Petite messe solennelle

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Gioachino Rossini's Petite messe solennelle was written in 1863 and described by the composer as "the last of my péchés de vieillesse" (sins of old age).[1]

The witty composer, who produced little for public hearing during his long retirement at Passy, prefaced his mass—characterized, apocryphally by Napoleon III, as neither little[2] nor solemn, nor particularly liturgical—with the words:

"Good God—behold completed this poor little Mass—is it indeed sacred music [la musique sacrée] that I have just written, or merely some damned music [la sacré musique]? You know well, I was born for comic opera. Little science, a little heart, that is all. So may you be blessed, and grant me Paradise!"[3]

Its first performance was at the dedication (14 March 1864) of the private chapel in the hôtel of Louise, comtesse de Pillet-Will,[4] to whom Rossini dedicated this refined and elegant piece, which avoids the sentimental opulence of most contemporary liturgical works, such as those by Charles Gounod. Rossini specified twelve singers in all,[5] with the soloists doubling the SATB chorus, and scored it for two pianos and harmonium. (The second piano plays only occasionally, and then merely doubles the first.) Among the first hearers were Giacomo Meyerbeer, Daniel Auber and Ambroise Thomas, who would succeed Auber as director of the Paris Conservatoire. Albert Lavignac, aged eighteen, conducted from the harmonium. The soloists were Carlotta and Barbara Marchisio, Italo Gardoni and Luigi Agnesi. It has been said that all this piece requires is a small hall, a piano, a harmonium, eight choristers and the four greatest singers on Earth.

Partly for fear that it would be done anyway after his death, Rossini discreetly orchestrated the Petite messe solennelle during 1866-67, without losing its candor and subtlety, and the resulting version had its first public performance on 28 February 1869, three months after the composer's death, and as close as could be to what would have been Rossini's seventy-seventh birthday[6]— at the Théâtre-Italien, Paris. That year both versions were published.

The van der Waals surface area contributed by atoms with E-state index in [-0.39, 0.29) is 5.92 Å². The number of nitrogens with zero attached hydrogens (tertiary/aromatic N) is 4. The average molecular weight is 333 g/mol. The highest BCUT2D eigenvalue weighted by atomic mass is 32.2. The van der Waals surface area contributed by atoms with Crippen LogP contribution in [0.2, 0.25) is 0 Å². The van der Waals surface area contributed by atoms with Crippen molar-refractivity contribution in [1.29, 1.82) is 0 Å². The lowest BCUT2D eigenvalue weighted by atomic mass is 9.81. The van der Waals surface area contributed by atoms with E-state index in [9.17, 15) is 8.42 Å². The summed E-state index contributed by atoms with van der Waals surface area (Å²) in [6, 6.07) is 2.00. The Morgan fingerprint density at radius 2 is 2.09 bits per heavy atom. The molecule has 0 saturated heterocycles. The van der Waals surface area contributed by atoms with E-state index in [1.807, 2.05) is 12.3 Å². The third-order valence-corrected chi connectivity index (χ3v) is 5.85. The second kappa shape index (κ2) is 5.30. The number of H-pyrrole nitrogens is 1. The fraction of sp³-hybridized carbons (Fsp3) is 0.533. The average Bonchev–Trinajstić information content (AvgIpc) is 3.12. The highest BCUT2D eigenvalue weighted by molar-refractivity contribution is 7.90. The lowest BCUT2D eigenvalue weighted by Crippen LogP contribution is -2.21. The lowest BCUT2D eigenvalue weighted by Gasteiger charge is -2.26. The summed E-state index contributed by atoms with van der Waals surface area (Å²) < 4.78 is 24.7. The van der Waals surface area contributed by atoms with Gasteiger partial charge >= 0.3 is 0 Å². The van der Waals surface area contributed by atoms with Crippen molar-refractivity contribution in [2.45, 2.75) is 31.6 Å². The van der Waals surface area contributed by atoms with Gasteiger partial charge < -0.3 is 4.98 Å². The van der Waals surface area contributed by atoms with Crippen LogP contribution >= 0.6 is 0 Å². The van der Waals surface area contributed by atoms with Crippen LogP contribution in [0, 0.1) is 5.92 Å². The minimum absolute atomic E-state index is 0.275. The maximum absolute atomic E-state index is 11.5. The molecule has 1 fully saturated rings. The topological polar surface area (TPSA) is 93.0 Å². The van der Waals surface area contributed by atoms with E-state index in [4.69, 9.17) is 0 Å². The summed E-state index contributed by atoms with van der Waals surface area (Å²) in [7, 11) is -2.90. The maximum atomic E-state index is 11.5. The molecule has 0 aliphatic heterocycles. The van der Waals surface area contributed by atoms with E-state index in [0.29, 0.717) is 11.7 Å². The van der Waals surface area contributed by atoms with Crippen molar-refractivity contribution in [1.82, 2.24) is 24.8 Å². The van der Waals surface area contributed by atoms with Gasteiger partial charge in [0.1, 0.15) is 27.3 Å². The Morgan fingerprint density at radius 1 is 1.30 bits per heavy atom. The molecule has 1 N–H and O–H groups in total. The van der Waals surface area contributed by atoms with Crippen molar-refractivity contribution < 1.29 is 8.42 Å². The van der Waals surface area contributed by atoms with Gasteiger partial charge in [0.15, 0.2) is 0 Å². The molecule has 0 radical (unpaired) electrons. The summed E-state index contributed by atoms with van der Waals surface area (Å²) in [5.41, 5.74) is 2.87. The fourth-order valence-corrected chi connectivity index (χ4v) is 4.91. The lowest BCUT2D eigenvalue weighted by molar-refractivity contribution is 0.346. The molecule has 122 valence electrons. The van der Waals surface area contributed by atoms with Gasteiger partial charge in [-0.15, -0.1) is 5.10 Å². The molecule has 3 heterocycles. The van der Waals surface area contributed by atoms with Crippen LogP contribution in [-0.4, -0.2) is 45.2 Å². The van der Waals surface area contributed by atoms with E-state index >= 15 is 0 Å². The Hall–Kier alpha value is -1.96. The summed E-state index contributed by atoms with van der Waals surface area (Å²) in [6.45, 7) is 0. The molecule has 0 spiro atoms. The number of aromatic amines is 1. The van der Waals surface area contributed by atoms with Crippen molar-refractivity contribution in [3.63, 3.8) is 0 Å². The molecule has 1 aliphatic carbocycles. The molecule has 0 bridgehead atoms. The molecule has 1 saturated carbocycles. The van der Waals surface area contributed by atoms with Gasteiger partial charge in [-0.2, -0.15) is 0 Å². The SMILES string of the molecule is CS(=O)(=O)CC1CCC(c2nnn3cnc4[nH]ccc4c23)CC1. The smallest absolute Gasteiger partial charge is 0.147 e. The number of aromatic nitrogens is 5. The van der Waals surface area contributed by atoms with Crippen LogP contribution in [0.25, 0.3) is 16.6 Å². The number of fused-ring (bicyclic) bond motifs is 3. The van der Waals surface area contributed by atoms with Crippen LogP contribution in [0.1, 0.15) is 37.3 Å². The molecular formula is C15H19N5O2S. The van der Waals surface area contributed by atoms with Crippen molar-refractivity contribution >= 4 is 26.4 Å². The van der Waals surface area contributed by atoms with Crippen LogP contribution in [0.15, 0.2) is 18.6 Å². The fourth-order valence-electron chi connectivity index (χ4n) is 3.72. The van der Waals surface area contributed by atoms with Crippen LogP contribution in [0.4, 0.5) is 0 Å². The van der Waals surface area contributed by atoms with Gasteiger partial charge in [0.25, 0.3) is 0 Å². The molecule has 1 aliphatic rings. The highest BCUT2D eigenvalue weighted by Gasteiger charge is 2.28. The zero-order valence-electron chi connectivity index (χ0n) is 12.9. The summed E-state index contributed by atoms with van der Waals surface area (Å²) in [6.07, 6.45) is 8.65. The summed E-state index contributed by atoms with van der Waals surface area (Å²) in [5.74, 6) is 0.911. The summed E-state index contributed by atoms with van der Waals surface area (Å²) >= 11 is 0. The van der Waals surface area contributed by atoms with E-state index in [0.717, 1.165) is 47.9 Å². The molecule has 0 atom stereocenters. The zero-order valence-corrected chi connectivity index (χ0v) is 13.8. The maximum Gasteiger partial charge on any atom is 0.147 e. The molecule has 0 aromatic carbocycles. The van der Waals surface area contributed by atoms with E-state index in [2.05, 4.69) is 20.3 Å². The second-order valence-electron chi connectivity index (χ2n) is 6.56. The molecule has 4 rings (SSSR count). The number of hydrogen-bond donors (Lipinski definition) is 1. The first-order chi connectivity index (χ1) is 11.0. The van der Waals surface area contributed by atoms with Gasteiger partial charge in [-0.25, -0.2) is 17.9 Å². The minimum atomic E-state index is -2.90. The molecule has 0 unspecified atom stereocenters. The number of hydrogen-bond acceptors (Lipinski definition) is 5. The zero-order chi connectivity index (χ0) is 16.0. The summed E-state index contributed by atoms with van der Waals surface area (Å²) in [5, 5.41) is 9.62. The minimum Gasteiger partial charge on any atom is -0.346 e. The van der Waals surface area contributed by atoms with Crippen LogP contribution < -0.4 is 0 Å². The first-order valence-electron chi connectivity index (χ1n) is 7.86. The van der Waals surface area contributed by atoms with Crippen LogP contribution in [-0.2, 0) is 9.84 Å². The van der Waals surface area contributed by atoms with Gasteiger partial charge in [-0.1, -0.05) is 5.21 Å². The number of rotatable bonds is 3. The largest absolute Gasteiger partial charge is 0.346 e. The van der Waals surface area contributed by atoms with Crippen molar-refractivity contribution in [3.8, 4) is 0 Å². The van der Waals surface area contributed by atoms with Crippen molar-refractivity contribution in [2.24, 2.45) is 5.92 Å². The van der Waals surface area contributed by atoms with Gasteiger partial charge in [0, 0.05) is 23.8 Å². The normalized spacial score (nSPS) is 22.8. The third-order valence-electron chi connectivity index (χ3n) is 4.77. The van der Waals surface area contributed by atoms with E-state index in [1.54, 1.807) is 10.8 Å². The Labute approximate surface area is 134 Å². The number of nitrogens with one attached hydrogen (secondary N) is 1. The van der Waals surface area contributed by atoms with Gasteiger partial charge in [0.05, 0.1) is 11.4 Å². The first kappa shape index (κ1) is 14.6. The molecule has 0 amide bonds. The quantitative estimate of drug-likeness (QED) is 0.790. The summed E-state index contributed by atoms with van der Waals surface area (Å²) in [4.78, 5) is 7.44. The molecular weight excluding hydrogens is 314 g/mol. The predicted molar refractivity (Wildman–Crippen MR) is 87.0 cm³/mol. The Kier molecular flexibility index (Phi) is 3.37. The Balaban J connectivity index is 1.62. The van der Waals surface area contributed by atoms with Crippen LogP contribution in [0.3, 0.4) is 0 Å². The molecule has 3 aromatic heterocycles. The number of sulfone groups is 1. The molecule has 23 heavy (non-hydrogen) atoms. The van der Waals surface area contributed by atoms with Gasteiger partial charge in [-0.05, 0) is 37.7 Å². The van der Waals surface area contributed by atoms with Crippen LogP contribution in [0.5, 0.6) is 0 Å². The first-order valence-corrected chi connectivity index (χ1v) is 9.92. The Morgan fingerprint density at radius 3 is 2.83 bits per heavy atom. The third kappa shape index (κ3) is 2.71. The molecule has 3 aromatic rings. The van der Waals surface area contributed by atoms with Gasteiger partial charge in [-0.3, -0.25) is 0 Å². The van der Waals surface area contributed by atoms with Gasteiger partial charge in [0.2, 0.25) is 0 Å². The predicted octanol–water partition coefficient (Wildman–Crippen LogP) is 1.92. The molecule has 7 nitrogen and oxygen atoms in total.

The structure of the piece is as follows:

The hymn O salutaris hostia is not usually a regular part of a Mass; neither are Rossini's two instrumental episodes (Preludio religioso and Ritornello).

Footnotes[edit]

  1. ^ A few piano pieces follow it, and a piece for the opening of the Exposition Universelle of 1867.
  2. ^ A performance lasts about an hour and a half.
  3. ^ "Bon Dieu; la voilà terminée, cette pauvre petite messe. Est-ce bien de la musique sacrée que je viens de faire, ou bien de la sacré musique ? J'étais né pour l'opera buffa, tu le sais bien ! Peu de science, un peu de cœur, tout est là. Sois donc béni et accorde-moi le Paradis."
  4. ^ The eighteenth-century early Louis XV boiseries of the countess's salon are now installed at the Metropolitan Museum of Art.
  5. ^ "Douze chanteurs de trois sexes, hommes, femmes et castrats seront suffisants pour son exécution ; à savoir huit pour le choeur, quatre pour les solos, total douze chérubins" Rossini noted on the title page: "Twelve singers of three sexes, men, women and castrati will suffice for its execution: that is, eight for the choir, four soloists, in all twelve cherubim". Castrati had not recently been heard on a French stage; only the choir of Pope Pius IX still featured castrati.
  6. ^ He was born on Leap Day 29 February 1792.

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